sheffield
VLC can play .vob files, which are commonly found on dvds. I don't know why the two of them must be installed together, but it's never a bad choice to have VLC on ur computer anyways-- personally, I prefer VLC to any other media players.

You also might consider avidemux in place of handbrake.
thanks for the replys. i should have said what i was doing with the dvd, well all i want to do is take the film from the dvd and put it on my ipad. is there a easyer way to do this ?.
 

TMRaven

macrumors 68020
Nov 5, 2009
2,099
1
Use mactheripper to either do a full rip or chapter-title only rip. Then convert those vob files into mp4 files using either handbrake or avidemux. Handbrake is more user friendly while avidemux provides considerably more filters and sparcing/splicing etc. One thing that might be important to you is the fact that handbrake offers iPod preset I think.
 

Ivan P

macrumors 68030
Jan 17, 2008
2,695
4
Home
thanks for the replys. i should have said what i was doing with the dvd, well all i want to do is take the film from the dvd and put it on my ipad. is there a easyer way to do this ?.
Using Mactheripper to completely copy the DVD, then selecting that folder and opening it with Handbrake should work fine and not prompt you about anything to do with VLC.

Just to sum up what other people have said, albeit in simpler terms - the reason VLC needs to be installed is that the developers of Handbrake are trying to avoid any possible trouble by distributing a program that bypasses DVD copy protection. When you use it to decode a protected DVD, Handbrake starts using resources associated with VLC's DVD playback features so that, ultimately, Handbrake isn't the program that is bypassing the copy protection at all - it's VLC.
 

lotusteve

macrumors newbie
Original poster
Jul 16, 2010
19
0
sheffield
VLC is needed to decode the Content Scrambling System of the video DVD.


1. How to copy (rip) the content of video DVDs to your HDD
2. How to transcode the MPEG-2 encoded video DVD material for use on your computer after you ripped the video DVD.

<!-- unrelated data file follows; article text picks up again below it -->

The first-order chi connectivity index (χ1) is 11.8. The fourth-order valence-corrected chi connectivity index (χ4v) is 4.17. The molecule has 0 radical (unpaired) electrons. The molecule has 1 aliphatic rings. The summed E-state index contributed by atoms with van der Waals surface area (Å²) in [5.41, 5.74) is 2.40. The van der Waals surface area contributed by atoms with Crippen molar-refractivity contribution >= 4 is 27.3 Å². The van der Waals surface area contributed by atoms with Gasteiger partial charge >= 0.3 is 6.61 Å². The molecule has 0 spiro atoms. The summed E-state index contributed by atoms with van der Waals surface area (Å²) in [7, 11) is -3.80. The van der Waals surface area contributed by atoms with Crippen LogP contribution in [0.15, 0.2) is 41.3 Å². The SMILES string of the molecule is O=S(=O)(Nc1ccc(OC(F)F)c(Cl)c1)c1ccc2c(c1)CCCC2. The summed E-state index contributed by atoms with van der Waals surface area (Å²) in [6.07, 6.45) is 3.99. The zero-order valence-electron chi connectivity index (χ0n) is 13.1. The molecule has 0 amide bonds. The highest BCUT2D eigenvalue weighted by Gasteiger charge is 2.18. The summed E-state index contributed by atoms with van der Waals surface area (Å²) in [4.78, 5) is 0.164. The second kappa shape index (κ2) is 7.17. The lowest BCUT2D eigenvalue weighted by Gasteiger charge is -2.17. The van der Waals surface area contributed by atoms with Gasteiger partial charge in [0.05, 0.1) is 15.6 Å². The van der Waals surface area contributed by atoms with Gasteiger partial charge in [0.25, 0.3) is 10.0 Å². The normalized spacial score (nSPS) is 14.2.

3. How to transcode the MPEG-2 encoded video DVD material for use on your computer without ripping the video DVD.


1. How to copy (rip) the content of video DVDs to your HDD

As commercial video DVDs use a copy protection scheme called CSS (Content Scramble System), additional software is needed to copy the content of a video DVD to your HDD, which is called "ripping". There are several applications to accomplish this.​


1.1. MacTheRipper 2.6.6 (free)
Insert the video DVD into your DVD drive and open MacTheRipper and click the GO button, after which you can select the place you want the video DVD's content saved to.
As this version of MTR is quite old, it will not read many modern DVDs.

1.2. RipIt (19.95 USD, trial with 10 rips free)
Insert the video DVD and press the RIP button.

1.3. Fairmount (free) - needs VLC 32-bit to decrypt the CSS (thanks to Satori for that information)

1.4. Mac DVDRipper Pro (9.95 USD)
Insert the video DVD and select a destination folder, then press the RIP button.



2. How to transcode the MPEG-2 encoded video DVD material for use on your computer after you ripped the video DVD.

As video DVDs take up a lot of space (up to 8GB), one can transcode (changing the format and encoding) the MPEG-2 encoded video into MPEG-4 encoded video via Handbrake, which might only take 1GB of HDD capacity away, while still looking good.

Handbrake currently offers to read VIDEO_TS folders, the folder on the video DVD with all the material (menus, video and audio) inside, and transcode the footage to something smaller. Currently variants of the space efficient and highly qualitative MPEG-4 codec are used, H264 or Xvid for example.
The current version of Handbrake offers two container formats, .mkv and .mp4, older versions also had the .avi container to transcode to.
.mkv and .mp4 containers accept the H264 codec, also used for the QuickTime trailers on Apple's Trailer page.